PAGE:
Recent financial scandals and the relative paucity of criminal prosecutions in response suggest a new reality in the criminal law system: some wrongful actors appear above the law and immune from criminal prosecution. As such, the criminal prosecutorial system affirms much of the wrongdoing giving rise to the crisis. This leaves the same elites undisturbed at the apex of the financial sector, and creates perverse incentives for any successors. Further, this undermines the legitimacy of the rule of law and encourages even more lawlessness among the entire population. These considerations transcend deterrence as well as retribution as a traditional basis for criminal punishment. Affirmance is far more costly and dangerous with respect to the crimes of powerful elites that control large organizations than can be accounted for under traditional nations of deterrence. Few limits are placed on a prosecutor’s discretionary decision about whom to prosecute, and many factors against prosecution are available, especially in resource-intensive white collar crime prosecutions.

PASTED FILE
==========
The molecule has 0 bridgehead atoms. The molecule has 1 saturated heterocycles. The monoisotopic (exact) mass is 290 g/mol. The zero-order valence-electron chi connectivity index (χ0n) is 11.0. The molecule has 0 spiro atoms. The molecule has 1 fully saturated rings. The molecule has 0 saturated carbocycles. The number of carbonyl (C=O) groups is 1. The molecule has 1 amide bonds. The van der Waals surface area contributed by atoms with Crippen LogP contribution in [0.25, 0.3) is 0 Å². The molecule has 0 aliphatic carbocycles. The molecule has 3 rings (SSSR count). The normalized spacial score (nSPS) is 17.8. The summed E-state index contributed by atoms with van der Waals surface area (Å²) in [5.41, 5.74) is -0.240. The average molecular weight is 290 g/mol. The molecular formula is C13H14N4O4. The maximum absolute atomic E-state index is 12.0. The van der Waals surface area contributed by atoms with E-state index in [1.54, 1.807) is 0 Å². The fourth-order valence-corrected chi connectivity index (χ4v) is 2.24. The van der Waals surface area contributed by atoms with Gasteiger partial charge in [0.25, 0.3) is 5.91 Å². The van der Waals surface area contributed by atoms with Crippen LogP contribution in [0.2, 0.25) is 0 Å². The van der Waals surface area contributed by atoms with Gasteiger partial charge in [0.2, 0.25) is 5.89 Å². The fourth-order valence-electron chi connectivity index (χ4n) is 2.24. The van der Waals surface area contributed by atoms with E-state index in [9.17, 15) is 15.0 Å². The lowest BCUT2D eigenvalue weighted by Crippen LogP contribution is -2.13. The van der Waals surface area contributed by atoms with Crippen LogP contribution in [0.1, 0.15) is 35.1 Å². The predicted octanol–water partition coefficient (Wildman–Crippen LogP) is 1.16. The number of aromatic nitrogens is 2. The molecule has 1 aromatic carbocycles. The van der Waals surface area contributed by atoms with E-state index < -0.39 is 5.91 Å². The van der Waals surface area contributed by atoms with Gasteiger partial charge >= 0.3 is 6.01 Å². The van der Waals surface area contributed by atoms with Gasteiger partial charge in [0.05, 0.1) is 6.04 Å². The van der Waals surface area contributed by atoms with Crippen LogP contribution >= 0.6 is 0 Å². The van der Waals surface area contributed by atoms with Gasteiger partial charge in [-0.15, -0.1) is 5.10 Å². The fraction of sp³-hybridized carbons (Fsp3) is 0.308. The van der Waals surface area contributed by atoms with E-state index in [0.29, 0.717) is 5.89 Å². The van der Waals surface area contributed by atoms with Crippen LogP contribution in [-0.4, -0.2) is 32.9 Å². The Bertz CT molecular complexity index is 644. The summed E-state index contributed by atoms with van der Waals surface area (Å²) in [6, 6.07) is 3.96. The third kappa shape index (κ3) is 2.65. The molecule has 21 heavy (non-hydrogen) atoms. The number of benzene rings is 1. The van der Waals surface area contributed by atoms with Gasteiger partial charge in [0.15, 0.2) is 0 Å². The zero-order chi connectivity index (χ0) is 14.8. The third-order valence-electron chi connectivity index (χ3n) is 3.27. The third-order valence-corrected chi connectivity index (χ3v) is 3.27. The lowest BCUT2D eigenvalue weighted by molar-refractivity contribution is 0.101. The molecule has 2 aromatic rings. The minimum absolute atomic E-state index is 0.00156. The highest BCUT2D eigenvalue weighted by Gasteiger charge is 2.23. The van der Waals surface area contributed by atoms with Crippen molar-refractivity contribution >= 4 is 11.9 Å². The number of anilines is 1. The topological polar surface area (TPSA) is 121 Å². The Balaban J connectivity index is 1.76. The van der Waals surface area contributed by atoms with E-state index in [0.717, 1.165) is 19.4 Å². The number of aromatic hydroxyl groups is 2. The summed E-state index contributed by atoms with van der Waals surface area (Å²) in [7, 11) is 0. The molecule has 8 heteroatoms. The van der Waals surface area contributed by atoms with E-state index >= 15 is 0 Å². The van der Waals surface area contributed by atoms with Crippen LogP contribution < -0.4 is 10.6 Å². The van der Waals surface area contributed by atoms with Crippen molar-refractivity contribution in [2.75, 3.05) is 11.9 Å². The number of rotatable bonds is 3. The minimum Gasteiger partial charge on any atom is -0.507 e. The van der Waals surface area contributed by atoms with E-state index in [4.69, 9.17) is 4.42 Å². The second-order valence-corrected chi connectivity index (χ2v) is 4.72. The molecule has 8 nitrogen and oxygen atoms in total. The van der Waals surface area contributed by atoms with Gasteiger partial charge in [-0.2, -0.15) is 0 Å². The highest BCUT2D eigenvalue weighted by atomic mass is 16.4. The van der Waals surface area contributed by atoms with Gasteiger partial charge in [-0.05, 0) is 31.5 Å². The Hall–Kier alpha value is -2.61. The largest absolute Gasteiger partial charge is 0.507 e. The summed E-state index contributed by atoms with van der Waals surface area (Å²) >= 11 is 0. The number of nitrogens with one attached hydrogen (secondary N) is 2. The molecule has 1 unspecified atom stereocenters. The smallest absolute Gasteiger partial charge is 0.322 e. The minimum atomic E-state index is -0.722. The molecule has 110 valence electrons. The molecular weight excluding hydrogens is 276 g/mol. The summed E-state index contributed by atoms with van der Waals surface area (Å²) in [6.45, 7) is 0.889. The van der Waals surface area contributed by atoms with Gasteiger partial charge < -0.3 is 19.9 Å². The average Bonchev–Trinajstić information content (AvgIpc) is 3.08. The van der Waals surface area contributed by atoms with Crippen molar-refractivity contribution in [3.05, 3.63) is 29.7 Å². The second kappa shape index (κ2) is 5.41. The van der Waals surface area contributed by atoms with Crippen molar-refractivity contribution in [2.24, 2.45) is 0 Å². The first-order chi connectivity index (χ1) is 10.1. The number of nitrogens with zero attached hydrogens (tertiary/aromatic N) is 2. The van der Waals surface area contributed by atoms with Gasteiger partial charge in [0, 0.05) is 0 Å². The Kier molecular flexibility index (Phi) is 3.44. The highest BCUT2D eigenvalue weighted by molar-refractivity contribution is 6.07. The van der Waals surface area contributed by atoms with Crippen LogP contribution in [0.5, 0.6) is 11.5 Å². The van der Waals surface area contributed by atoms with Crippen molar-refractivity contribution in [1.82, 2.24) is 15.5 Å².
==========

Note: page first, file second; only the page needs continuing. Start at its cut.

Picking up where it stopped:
Indeed, the fact that robo-signing is still ongoing offers powerful testimony to Ramirez’ argument.
Now, it’s true we don’t live in a perfect world. We have 50 states with jurisdiction over servicing, for the most part, and 50 different personalities in the AG offices who would be in the lead of demanding accountability. As a senior Administration official put it to me, by settling on issues of foreclosure and servicing, which did its biggest damage in sand states where the state partners include Republicans like Pam Bondi of Florida and Thomas Horne of Arizona, who haven’t shown much interest in real accountability, and focusing on issues of securitization, where all the action really takes place in Delaware and New York, with aggressive prosecutors (along with some big states with large pension funds like California and Illinois), there’s a better chance of getting some justice around these issues.